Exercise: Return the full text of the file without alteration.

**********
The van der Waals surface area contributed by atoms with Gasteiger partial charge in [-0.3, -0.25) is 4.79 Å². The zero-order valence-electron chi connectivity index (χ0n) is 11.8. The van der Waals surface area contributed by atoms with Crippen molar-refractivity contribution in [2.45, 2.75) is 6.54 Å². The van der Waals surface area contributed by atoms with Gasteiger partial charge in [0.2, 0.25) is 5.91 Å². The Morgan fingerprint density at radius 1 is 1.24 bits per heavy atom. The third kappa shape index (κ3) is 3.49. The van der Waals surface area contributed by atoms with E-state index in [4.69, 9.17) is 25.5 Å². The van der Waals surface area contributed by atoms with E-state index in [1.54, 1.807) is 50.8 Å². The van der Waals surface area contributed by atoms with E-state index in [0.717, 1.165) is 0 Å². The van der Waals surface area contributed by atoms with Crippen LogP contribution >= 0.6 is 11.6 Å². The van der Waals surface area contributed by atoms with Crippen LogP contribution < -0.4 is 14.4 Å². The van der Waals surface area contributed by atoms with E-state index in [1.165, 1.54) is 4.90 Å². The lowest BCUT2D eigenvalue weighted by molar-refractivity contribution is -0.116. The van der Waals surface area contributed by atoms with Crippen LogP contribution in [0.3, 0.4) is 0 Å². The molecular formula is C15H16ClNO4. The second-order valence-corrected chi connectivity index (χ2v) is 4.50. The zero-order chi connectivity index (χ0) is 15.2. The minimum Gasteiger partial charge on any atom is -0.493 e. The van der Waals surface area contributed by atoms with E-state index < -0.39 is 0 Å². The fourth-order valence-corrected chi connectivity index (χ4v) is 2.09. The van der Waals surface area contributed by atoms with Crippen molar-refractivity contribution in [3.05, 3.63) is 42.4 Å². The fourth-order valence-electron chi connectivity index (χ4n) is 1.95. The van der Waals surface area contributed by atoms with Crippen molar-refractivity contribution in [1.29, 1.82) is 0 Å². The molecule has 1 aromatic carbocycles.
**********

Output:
The van der Waals surface area contributed by atoms with Gasteiger partial charge in [-0.3, -0.25) is 4.79 Å². The zero-order valence-electron chi connectivity index (χ0n) is 11.8. The van der Waals surface area contributed by atoms with Crippen molar-refractivity contribution in [2.45, 2.75) is 6.54 Å². The van der Waals surface area contributed by atoms with Gasteiger partial charge in [0.2, 0.25) is 5.91 Å². The Morgan fingerprint density at radius 1 is 1.24 bits per heavy atom. The third kappa shape index (κ3) is 3.49. The van der Waals surface area contributed by atoms with E-state index in [4.69, 9.17) is 25.5 Å². The van der Waals surface area contributed by atoms with E-state index in [1.54, 1.807) is 50.8 Å². The van der Waals surface area contributed by atoms with E-state index in [0.717, 1.165) is 0 Å². The van der Waals surface area contributed by atoms with Crippen LogP contribution >= 0.6 is 11.6 Å². The van der Waals surface area contributed by atoms with Crippen LogP contribution < -0.4 is 14.4 Å². The van der Waals surface area contributed by atoms with E-state index in [1.165, 1.54) is 4.90 Å². The lowest BCUT2D eigenvalue weighted by molar-refractivity contribution is -0.116. The van der Waals surface area contributed by atoms with Crippen LogP contribution in [0.3, 0.4) is 0 Å². The molecular formula is C15H16ClNO4. The second-order valence-corrected chi connectivity index (χ2v) is 4.50. The zero-order chi connectivity index (χ0) is 15.2. The minimum Gasteiger partial charge on any atom is -0.493 e. The van der Waals surface area contributed by atoms with E-state index < -0.39 is 0 Å². The fourth-order valence-corrected chi connectivity index (χ4v) is 2.09. The van der Waals surface area contributed by atoms with Crippen molar-refractivity contribution in [3.05, 3.63) is 42.4 Å². The fourth-order valence-electron chi connectivity index (χ4n) is 1.95. The van der Waals surface area contributed by atoms with Crippen molar-refractivity contribution in [1.29, 1.82) is 0 Å². The molecule has 1 aromatic carbocycles.